Nobody likes January. It’s cold, you have to face the financial aftermath of Christmas and you’re probably dealing with unpredictable bowel movements as a result of your raw, protein enhanced, processed kale, super-green-goddess diet. All this, combined with a new obligatory exercise routine and the deep, aching sensation in your thighs from the burn of 500 weekly squats makes for a pretty shitty 31 days.
My determined refusal to partake in any standard January weight loss activities has left me at somewhat of a loose end, and with all this free time I have not dieting I’ve found myself at the mercy of the self-improvement regimes of other people. The majority of my friends are starving, tee-total and spouting phrases like ‘2013 is going to be MY year!’ at every feasible opportunity they come across; thus turning into the most boring people imaginable and making me feel like an inferior, Nandos eating, wine swilling couch potato in the process.
If like me you spend the majority of your waking hours in close proximity to a computer, you may have found yourself incorrectly deciding to seek solace in Google Reader and your internet friends, after your own ‘real-life’ friends became too preoccupied with spin class, spiritual cleansing and generally making you feel inferior. I unashamedly love to read about the lives of other people – providing they don’t make me feel shit about my own and as far as January is concerned, I may as well have spent the entire of 2012 eating Pringles and woken up at midnight on December the 31st to cheer and peel the Quality Street wrappers off my face.
I’ve always found that January, over all other months is one of insanity inducing insecurity as I’m forced to reflect upon the last 12 months and the questionable way in which I chose to live them. My 2012 was hardly one of milestones. I didn’t make much money or have children. I didn’t travel or get to wear graduation robes again. I did almost exactly the same thing every day; a repetitive grind of eat-work-sleep with the occasional long-weekend at my parents thrown in for good measure. It was unremarkable in every way, but perspective, in a self-indulgent nostalgic kind of way tells me otherwise.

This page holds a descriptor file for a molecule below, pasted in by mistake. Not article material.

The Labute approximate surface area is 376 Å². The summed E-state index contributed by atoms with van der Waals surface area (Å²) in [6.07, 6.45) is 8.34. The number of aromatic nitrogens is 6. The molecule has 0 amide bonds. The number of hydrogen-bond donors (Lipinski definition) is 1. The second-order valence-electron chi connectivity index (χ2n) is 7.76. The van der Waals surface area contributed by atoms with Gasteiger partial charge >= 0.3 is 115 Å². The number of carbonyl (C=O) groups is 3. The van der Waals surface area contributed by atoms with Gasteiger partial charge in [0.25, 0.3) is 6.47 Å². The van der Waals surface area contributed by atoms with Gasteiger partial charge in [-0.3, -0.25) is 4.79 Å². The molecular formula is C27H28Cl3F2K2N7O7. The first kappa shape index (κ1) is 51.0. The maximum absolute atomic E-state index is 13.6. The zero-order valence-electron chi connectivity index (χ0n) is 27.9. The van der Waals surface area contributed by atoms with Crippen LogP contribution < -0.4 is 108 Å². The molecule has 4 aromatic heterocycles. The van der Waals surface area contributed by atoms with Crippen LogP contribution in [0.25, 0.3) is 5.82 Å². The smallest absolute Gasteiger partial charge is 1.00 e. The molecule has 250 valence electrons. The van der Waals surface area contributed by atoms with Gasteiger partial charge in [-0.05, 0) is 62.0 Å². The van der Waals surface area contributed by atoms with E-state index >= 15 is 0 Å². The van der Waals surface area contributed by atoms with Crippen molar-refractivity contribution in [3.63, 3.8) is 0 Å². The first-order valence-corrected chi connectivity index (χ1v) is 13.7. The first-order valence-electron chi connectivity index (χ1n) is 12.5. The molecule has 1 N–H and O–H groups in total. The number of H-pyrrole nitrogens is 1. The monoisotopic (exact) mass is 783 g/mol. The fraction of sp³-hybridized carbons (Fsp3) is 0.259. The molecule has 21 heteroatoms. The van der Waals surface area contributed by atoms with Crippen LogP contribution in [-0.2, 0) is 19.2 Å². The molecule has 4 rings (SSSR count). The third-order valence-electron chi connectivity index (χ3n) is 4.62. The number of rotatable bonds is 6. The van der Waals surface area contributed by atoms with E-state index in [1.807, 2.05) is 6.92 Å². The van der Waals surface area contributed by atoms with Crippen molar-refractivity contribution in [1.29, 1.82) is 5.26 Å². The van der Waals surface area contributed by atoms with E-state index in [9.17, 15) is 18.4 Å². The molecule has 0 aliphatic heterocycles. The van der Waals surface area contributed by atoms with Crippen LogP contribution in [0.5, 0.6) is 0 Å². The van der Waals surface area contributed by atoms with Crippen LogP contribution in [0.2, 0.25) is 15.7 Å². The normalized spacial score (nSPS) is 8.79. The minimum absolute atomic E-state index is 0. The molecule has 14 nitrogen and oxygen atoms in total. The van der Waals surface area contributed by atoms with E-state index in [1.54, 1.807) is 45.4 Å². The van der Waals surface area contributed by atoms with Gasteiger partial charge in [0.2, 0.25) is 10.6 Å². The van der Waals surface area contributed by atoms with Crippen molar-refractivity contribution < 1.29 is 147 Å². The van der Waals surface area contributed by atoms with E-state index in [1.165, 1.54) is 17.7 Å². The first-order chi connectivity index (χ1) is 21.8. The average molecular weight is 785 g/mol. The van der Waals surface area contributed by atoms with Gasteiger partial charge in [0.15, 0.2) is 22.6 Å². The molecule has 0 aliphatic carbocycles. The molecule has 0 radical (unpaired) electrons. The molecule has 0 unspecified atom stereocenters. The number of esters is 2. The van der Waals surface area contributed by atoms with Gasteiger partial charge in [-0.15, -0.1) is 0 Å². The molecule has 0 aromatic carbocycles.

Sometimes, I don’t fully understand the person I am today. I am the kind of person who carries around a Moleskine diary and meets with a financial advisor to discuss pension options. I have a physiotherapist, an orthodontist, a dermatologist and a training schedule. Occasionally I catch myself saying vacuous, dull things like “I need to pick up my dry-cleaning,” “Can you make sure it’s slim-line?” and “Salted caramel is such a ‘done’ flavour.” and all these things are so normal. They’re just things said and done by people who have normal lives, routines and some kind of purpose that makes them get out of bed day after day.
Maybe it’s because I want to feel like I did something constructive with my year, or perhaps 365 days of a desk job has rendered me cheerfully delusional. Regardless, 2012 was the year that things ‘worked out’ for me, and that from homelessness and a close shave with unemployment I settled into a routine vaguely resembling something of a normal, post-education adult life, and that is it. That is the thing that we’re all so desperately scrabbling for when we’re unleashed into the world, degree certificate in hand and still hungover from the ceremony after-party. A job, a house, success, and the feeling that it was all worth it. A real, adult, legitimate existence. My year was profound in the most average way imaginable and it makes for shit blogging material, but it’s enough for me.Read More